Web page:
How To Make Your Money Work For You, Part 5: Real Estate 🏘️

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Did you know that more millionaires were made by investing in real estate than any other asset class? It's true, and in this article I'll show you why. 💰People need places to live, and people need places to work.  It doesn't get much more basic than that.  When you buy a piece of property, you need to be convinced that people — whether prospective tenants or prospective buyers — will find such value in it that it will be profitable for you, first and foremost as a stream of passive income, and later, if you choose to sell it, as a windfall of capital gain.  Of course, there are real estate investments that don't make money for you as a passive income stream, such as vacant land or a house flip, and while those kinds of real estate investments can be very profitable, they should be reserved for another time as they are much more risky.

🔤 Real Estate: The Basics

  • Ease of Entry: Medium.  You can’t just wake up one day, decide you want to buy a piece of property, go online, and buy one like you can with stocks.  There are many moving parts to a real estate purchase (finding a deal, obtaining financing, inspecting the property, etc.).  Notable exceptions to this rule are the recent real estate crowdfunding sites that have become very popular in the past few years.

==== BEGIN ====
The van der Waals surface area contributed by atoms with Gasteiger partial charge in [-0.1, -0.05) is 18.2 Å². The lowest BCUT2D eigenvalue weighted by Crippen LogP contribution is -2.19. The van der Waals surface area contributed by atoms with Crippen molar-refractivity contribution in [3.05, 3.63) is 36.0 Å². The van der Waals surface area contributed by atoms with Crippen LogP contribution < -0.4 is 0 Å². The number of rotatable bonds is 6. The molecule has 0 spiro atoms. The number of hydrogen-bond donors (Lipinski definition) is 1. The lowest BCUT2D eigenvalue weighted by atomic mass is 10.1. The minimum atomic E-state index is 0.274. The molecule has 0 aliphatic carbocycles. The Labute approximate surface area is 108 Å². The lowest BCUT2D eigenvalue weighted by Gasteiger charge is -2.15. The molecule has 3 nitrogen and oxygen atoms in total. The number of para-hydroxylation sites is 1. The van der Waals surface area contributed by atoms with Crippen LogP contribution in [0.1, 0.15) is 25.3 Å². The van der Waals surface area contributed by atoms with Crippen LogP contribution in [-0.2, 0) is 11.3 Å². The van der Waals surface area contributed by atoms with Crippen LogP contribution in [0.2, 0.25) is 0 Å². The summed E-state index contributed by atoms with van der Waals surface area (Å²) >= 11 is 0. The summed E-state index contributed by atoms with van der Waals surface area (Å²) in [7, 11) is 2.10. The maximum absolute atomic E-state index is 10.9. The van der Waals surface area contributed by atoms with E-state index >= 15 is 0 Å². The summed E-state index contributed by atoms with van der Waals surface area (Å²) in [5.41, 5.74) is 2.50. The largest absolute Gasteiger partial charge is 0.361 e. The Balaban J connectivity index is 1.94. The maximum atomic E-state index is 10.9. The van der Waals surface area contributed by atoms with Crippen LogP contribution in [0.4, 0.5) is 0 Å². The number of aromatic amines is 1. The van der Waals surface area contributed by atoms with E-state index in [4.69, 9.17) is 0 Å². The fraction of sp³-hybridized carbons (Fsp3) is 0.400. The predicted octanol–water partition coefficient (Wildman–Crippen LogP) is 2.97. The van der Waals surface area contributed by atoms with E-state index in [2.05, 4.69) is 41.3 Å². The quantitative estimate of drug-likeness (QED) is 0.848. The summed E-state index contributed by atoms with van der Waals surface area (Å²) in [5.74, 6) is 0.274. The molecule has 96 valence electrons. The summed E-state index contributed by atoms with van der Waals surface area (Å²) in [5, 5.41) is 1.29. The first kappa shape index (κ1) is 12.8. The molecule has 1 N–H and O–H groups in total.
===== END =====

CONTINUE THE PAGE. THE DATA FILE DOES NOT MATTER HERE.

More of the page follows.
• Money Requirement: Medium – High.  You can have $100 to buy a stock, but to buy real estate, you generally need some capital reserves for a down payment.  There are ways to creatively finance a real estate purchase so that you do not have to come out of pocket so much, but that is beyond the scope of this discussion.
  • Time Requirement: Low – Medium, depending on if you pay a property manager or not.
  • Potential Payoff (cash flow): Low – Medium
  • Potential Payoff (appreciation): Medium – High

There are many different kinds of real estate investments you can make, but today I am just going to cover the most common kinds of passive income-producing real estate investments.

🏠 Single-Family Residences

Single-family residences (or “SFRs”) are residential properties having only one dwelling unit.

Pros:

  • Availability of good deals: it’s a lot easier to find a deal (say, buying a property for way below market value or finding a seller who will consent to seller financing) on a single family residence than on other property types since the majority of owners of this property type are Average Joe’s and Jane’s, so to speak, which is to say that they are typically far less sophisticated than, say, an owner of a multi-family or commercial property.  And the less sophisticated someone is financially, the more prone they are to get in over their heads, and when people get in over their heads and find themselves in a bind, they’re often willing to part with their assets at far less than market values because they need to sell fast.
  • Exit strategy: about 14,000 single-family residences are sold in the United States every day.  There are far more people in the market to buy single-family residences than other types of property.

Cons: